Polar Biology

, Volume 35, Issue 3, pp 345–354 | Cite as

Growth line deposition and variability in growth of two circumpolar bivalves (Serripes groenlandicus, and Clinocardium ciliatum)

  • William G. AmbroseJr.
  • Paul E. Renaud
  • William L. LockeV
  • Finlo R. Cottier
  • Jørgen Berge
  • Michael L. Carroll
  • Benjamin Levin
  • Stuart Ryan
Original Paper


Growth patterns of two common circumpolar bivalves, the Greenland cockle (Serripes groenlandicus), and the hairy cockle (Clinocardium ciliatum) have been used in previous studies to reconstruct environmental conditions in the arctic. To date, there has been no direct determination that growth lines in either species are deposited periodically, and there has been no examination of factors affecting growth. We placed calcein-marked individuals of both species on oceanographic moorings in two fjords (Rijpfjord and Kongsfjord) in the Svalbard archipelago for one and two (Kongsfjord only) years. Growth patterns were compared with concurrent in situ temperature and fluorescence data in order to assess environmental controls on growth. Dark growth lines are evident on the outer shell surface and internally in shell cross section in both S. groenlandicus and C. ciliatum, and both species deposited only one line per year, unequivocally confirming that internal lines are deposited annually. Growth line deposition in both species began in late summer to early fall, before the seasonal decline in temperature. There was no difference in growth of S. groenlandicus between the two fjords despite differences in water temperature (3°C), fluorescence (nearly threefold) and the onset and duration of the winter season. C. ciliatum, however, grew approximately 2.8 times faster in the warmer, more food-rich Kongsfjord than in Rijpfjord. Subannual lines were counted in two individuals of each species from each fjord, but deposition of these lines was not clearly related to number of growing days estimated by temperature and fluorescence.


Arctic Sclerochronology Serripes groenlandicus Clinocardium ciliatum Subannual Svalbard 



We are grateful for the work of the officers and crew of R/V Jan Mayen. Technical assistance was provided by M. Duvall and W. Ash from the Bates College Imaging Center, C. Griffiths from SAMS and H. Nygård from UNIS. The research leading to these results has received funding from the Research Council of Norway (IPY-NESSAR), the European Union’s Seventh Framework Programme under grant agreement nr. 226248—ATP, ConocoPhilips through the ArcWin grant at UNIS, and a Phillips Faculty Fellowship from Bates College to WGA and funding for mooring operations was received from the Research Council of Norway (MariClim 165112/S30) and the UK Natural Environment Research Council (Oceans 2025 Theme 10). Additional funding was provided by Akvaplan-niva. Comments by Thomas Brey and an anonymous reviewer improved an earlier version of our manuscript.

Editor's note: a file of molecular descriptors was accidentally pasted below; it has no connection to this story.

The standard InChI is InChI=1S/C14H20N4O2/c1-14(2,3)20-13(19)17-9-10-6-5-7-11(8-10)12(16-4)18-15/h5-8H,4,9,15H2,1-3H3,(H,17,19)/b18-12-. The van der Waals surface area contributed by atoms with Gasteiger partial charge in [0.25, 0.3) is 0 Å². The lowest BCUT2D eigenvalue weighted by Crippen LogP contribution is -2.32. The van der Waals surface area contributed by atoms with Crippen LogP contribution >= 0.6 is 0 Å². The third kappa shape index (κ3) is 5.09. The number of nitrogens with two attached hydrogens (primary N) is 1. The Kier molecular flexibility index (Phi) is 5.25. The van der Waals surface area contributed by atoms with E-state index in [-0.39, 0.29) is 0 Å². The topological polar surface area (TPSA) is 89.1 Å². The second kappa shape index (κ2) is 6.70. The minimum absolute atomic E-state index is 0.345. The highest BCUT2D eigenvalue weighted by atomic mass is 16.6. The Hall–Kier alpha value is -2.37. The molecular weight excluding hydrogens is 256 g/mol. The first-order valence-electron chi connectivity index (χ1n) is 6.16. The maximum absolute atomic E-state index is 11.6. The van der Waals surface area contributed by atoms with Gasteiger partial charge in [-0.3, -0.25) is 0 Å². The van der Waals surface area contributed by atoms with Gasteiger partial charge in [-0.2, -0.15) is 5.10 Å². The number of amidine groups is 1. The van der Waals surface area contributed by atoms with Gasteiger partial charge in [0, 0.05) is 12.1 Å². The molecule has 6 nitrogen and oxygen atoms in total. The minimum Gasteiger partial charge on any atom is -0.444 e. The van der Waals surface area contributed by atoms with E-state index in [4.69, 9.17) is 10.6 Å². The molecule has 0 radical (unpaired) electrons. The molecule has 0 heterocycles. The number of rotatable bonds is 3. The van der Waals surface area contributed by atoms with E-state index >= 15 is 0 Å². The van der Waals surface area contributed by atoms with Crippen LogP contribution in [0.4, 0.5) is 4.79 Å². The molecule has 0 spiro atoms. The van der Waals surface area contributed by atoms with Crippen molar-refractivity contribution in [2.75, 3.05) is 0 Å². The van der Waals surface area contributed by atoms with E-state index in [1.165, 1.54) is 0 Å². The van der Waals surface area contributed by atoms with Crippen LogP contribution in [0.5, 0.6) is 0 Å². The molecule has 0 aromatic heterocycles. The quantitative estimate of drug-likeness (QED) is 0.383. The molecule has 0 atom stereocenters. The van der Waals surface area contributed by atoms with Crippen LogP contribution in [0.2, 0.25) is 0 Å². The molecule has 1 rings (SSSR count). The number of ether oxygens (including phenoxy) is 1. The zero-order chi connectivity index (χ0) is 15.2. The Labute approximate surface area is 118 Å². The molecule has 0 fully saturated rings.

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Copyright information

© Springer-Verlag 2011

Authors and Affiliations

  • William G. AmbroseJr.
    • 1
    • 2
  • Paul E. Renaud
    • 2
    • 3
  • William L. LockeV
    • 1
  • Finlo R. Cottier
    • 4
  • Jørgen Berge
    • 3
    • 5
  • Michael L. Carroll
    • 2
  • Benjamin Levin
    • 1
  • Stuart Ryan
    • 1
  1. 1.Department of BiologyBates CollegeLewistonUSA
  2. 2.Akvaplan-niva, Fram Centre for Climate and EnvironmentTromsøNorway
  3. 3.University Centre in SvalbardLongyearbyenNorway
  4. 4.Scottish Association for Marine ScienceScottish Marine InstituteOban, ArgyllUK
  5. 5.Faculty of Biosciences, Fisheries and EconomicsUniversity of TromsøTromsøNorway

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